The old saying that “Eskimos have a hundred different words for snow” is a myth that was discredited and debunked years ago, and yet it still rears its misleading head every so often. Surfers don’t have anywhere near that many words to describe the different types of wave, but we can and do categorise breaking waves, both casually and scientifically. Waves break when they become too steep and the velocity of the water particles at the crest of the wave exceeds the phase speed (the overall wave speed). This is the scientific way of saying that a wave breaks when the water at the top of the wave is going faster than the water at the bottom of the wave, and the whole moving mass of cyclical wet energy trips over itself. As a set of waves generated by a far-away storm system enter shallow water the waves begin to “feel” the seabed and because of this friction the wave speed decreases, the wave height increases, and the wavelength decreases, so the waves bunch up and become steeper as they approach the shore.
In 1880, Sir George Stokes found the critical steepness of a wave in deep water to be (H/L)max=0.142, however the theoretical point of collapse is when the orbital velocity exceeds the phase speed (H/h)max=1. Since then research into the properties of breaking waves has advanced. Whilst Stokes’ theory stands true for calculating the highest possible wave height at a constant depth, it is of purely academic interest; the depth of the seabed where waves break near the shore is not constant, and wave profiles are not symmetrical.
As a wave nears shore and the depth of water starts to decrease, the frictional effect of the seabed slows the bottom of the wave, and when the point is reached when the top of the wave overtakes the bottom, the wave will break.
It has been found that a wave will break in water that is a depth of 1.3 the wave height. On a beach with a very gradual slope a wave will spill slowly when it reaches a depth of 1.3 x its height, whereas if the transition from deep to shallow water is more abrupt (as it is over a reef) then the wave will break faster and be more hollow. Add in additional influencing factors such as wave speed (groundswell with a longer period moves faster, so breaks with more force) and wave steepness (windswell with a short period is more bunched up, so waves are steeper and break in deeper water) and wind direction, and calculating the break point and the profile of a breaking wave becomes intensely complicated.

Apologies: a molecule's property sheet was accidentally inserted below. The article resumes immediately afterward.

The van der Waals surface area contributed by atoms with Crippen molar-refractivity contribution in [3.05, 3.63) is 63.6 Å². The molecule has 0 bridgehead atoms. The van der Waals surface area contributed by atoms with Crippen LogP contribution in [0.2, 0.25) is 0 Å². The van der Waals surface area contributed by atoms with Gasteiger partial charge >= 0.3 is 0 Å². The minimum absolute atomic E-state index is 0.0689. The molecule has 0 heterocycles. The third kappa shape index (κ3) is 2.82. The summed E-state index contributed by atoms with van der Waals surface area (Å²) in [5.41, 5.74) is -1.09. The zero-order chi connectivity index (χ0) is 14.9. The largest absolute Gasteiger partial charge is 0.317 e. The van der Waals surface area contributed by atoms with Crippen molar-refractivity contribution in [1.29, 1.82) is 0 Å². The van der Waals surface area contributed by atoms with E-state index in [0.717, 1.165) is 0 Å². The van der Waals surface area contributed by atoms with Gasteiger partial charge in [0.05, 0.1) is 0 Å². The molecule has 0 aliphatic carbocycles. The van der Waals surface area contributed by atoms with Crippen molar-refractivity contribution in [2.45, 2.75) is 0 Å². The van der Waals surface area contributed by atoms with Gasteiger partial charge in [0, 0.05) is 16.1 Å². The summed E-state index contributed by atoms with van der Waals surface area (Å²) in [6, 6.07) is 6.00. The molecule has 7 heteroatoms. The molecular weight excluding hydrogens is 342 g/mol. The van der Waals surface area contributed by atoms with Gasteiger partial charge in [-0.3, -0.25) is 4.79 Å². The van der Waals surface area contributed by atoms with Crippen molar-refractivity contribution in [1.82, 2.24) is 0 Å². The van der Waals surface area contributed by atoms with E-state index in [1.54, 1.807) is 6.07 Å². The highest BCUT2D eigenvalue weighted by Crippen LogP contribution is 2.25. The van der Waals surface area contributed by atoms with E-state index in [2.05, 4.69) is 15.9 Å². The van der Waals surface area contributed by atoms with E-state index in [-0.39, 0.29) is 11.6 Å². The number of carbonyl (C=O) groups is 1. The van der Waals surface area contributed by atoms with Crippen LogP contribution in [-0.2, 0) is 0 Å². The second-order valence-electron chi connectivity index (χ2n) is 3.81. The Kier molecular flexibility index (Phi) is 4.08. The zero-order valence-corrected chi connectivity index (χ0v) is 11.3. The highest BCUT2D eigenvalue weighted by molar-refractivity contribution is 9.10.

The profile of a breaking wave can be used to classify breaker types. In 1968 Cyril J. Galvin conducted experiments in a wave pool recording waves breaking on smooth concrete slopes in order to define breaker types. He divided breaking waves into three types: surging, plunging and spilling. Surging breakers only occur when a long period swell approaches a very steep beach, and the base of the wave surges up the beach before the crest collapses and breaking occurs. Plunging breakers are the ones that surfers draw on their schoolbooks until they’re old and independent enough to dedicate their lives to searching for the real thing; they are the classic wave shape where the crest curls over and plunges down. Plunging breakers on a shore of consistent or gradual gradient (a beach rather than a reef) are produced by long period swells breaking on shallow slopes, or shorter period swells breaking on steep slopes and produce narrow surf zones where the wave’s energy is dissipated over a short distance. The final breaker type encountered is a spilling breaker, where foam or turbulence starts at the crest and spills down the wave face. These occur on shallow slopes (beaches) with short, steep waves and they usually break some distance from shore producing wide surf zones. Breaking waves do not of course sit neatly into these three categories, but rather an observer of the natural environment (where wave heights and periods vary) will witness examples across a wide spectrum. The most commonly used parameter used to predict and classify breaking waves is the Iribarren number (denoted by the Greek letter Xi):
As surfers, we’re all searching for waves in that central bracket, the barreling ones with an Iribarren number between 0.4 and 2.0. But just as wave types sit on a spectrum, so do the waves within each category; barreling (plunging) waves can range in intensity from waves that break wider than they are tall, right through to the sort of head-dippers that you really have to contort yourself into. The length:width ratio of the cross-section of a barreling wave (note: the longest dimension within the barrel, not the vertical height) can be used to determine the intensity of the tube, although this is based purely upon the space within the breaking wave and does not take into account the thickness of the lip. Barreling waves can therefore be further sub-divided into the following types:
1:1< Round> 2:1
2:1> “Almond” shape
Have a think about that over the coming weeks as competition kicks off at Teahupo’o, and you enjoy a live view streamed direct from the channel of the world’s best throwing themselves over the ledge and into enormous barrels. Do most of the waves at Teahupo’o even fit that classification system?